Here's an interesting postscript to Nick Clegg's attack on Policy Exchange for privately briefing against the Global Peace and Unity event in London.
One of the organisations cited by Policy Exchange, the Society of Americans for National Existence, has objected to my characterisation of them in a post at Spinwatch. On their blog a SANE staffer writes:
They then quote the following section of the Spinwatch piece:
Neither the quote nor the full article labels either SANE or IASPS as 'neocon' institutions. Much of what the article does say is specifically accepted by SANE. Indeed, SANE goes on to provide two articles which elaborate on IASPS' role in formulating the Clean Break strategy.
The first of these, Israel: The Advanced Case of Western Affliction, states (my emphasis):
The piece also alludes to the role of Wurmser, Perle et. al:
At this point, SANE would seem to have recapitulated most of my original argument. So what are they trying to establish with their rebuttal? I think there are two key points which also emerge in the second article Does Pat Buchanan Have a Flea Problem, a Blind Spot or Both?
..Nothing in the Clean Break or in any of the other IASPS studies would suggest that America should become the Great Last Hope for building democracies among the ruthless and murderous Muslims of the Middle East. The point of the carefully researched and more closely analyzed studies of the Institute suggest that a regional strategic stability is possible in the Middle East given free market economic reforms and a regional power structure that would understand well and accept the Islamic and Arab realities that exist in that part of the world. There was none of the utopian democracy ideology that so dominates the Bush administration’s foreign policy initiatives.
So the Clean Break document was aimed at the Israeli government, not the US, and strategic security was the goal not spreading democracy.
It is worth comparing this with what some of the neoconservatives' critics have said. For example, Stephen. J Sniegoski has written:
Sniegoski went on to note the very same points SANE make about the differences between a Clean Break and the case for war presented in 2003:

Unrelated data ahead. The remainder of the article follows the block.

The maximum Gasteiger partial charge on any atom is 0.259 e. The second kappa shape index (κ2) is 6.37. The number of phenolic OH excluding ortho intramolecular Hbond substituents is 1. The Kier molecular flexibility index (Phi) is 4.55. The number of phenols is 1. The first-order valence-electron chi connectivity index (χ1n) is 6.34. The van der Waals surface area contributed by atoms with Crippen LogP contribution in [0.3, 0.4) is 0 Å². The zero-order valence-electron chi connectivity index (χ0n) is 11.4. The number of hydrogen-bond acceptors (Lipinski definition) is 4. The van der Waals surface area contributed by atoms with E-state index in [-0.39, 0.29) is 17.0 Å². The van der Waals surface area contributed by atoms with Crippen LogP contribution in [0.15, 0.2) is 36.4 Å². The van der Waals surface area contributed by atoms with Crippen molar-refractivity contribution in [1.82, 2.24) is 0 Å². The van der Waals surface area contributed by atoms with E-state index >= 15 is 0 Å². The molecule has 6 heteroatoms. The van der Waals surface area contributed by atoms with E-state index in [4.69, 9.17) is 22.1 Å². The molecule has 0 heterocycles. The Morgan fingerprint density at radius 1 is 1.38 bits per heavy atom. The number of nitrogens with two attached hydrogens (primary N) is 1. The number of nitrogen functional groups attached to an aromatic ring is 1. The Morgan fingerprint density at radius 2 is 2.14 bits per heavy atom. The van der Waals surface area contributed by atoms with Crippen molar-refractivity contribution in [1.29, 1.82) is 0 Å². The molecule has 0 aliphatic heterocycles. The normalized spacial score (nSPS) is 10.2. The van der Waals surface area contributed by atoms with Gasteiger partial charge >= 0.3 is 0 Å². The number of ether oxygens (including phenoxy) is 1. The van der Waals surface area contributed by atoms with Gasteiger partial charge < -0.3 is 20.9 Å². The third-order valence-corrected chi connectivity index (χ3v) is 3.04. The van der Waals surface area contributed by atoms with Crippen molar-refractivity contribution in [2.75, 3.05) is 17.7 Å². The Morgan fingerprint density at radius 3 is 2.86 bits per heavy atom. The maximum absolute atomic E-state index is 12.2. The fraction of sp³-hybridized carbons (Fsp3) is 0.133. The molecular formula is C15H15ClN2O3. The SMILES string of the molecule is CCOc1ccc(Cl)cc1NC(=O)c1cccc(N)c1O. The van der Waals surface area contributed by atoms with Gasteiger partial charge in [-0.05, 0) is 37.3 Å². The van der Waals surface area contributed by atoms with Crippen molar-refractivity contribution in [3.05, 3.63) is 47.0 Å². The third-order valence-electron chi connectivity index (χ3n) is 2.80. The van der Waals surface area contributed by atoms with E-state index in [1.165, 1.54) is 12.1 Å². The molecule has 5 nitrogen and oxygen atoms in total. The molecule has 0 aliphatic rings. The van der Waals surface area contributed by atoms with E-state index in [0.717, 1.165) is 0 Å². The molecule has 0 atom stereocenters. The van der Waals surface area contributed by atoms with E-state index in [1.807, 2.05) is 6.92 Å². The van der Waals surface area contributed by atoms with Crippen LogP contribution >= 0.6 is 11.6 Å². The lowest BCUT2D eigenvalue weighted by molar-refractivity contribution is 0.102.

While neocons present American policy in a very idealistic light, their policy prescriptions for Israel, which involved similar concrete policy objective, were devoid of such sentiment. Written in terms of Israeli interest, the study made little mention of the benefits to be accrued by Israel's neighbouring countries, such as the establishment of democracy. (The Transparent Cabal, p92)
The conclusion that SANE invites us to draw is that the aims of the Israeli geopoliticians of 1996, were unrelated to those of the American idealists of 2003, despite the minor coincidence of their being the same people. The more credible view is that a right-wing Likudist analysis of Israel's geopolitical interests was a factor in the neoconservative drive to war.
The Clean Break document was not silent on the role of the United States:
The subsequent emphasis on bringing democracy to Iraq was consistent with this principle.
In the transition from A Clean Break to the US invasion of Iraq the neocons presented a identity between American and European interests, and a hard-line Likudist conception of Israel's interests. [Edit 2014: Note this does not necessarily mean that A Clean Break was a truer reflection of Israeli interests than of American ones, An alternative conception of Israeli interests might well stress peace with its Arab neighbours. What's clear is that the neoconservatives were pushing the same underlying agenda to both governments in different ways].
This is a habit that arguably did not end in 2003, and may explain episodes such as Policy Exchange's private briefing.
If Europeans oppose engagement with the Muslim Brotherhood at home, they are not likely to press for Israeli negotiations with Hamas. Likewise, If Europeans fear Muslim population growth at home, they are more likely to accept extreme responses to Palestinian population growth.
A Clean Break is not, incidentally, the only evidence that SANE and IASPS have neoconservative links. SANE president David Yerushalmi is general counsel and policy advisor to the Center for Security Policy, a think tank headed by the former Assistant Secretary of Defense, Frank Gaffney. Gaffney's neoconservative record has been documented by Jim Lobe, who also revealed earlier this year, that Gaffney's sister, Devon Gaffney Cross has been organising Pentagon-funded private briefings by fellow neoconservatives for reporters in London and Paris.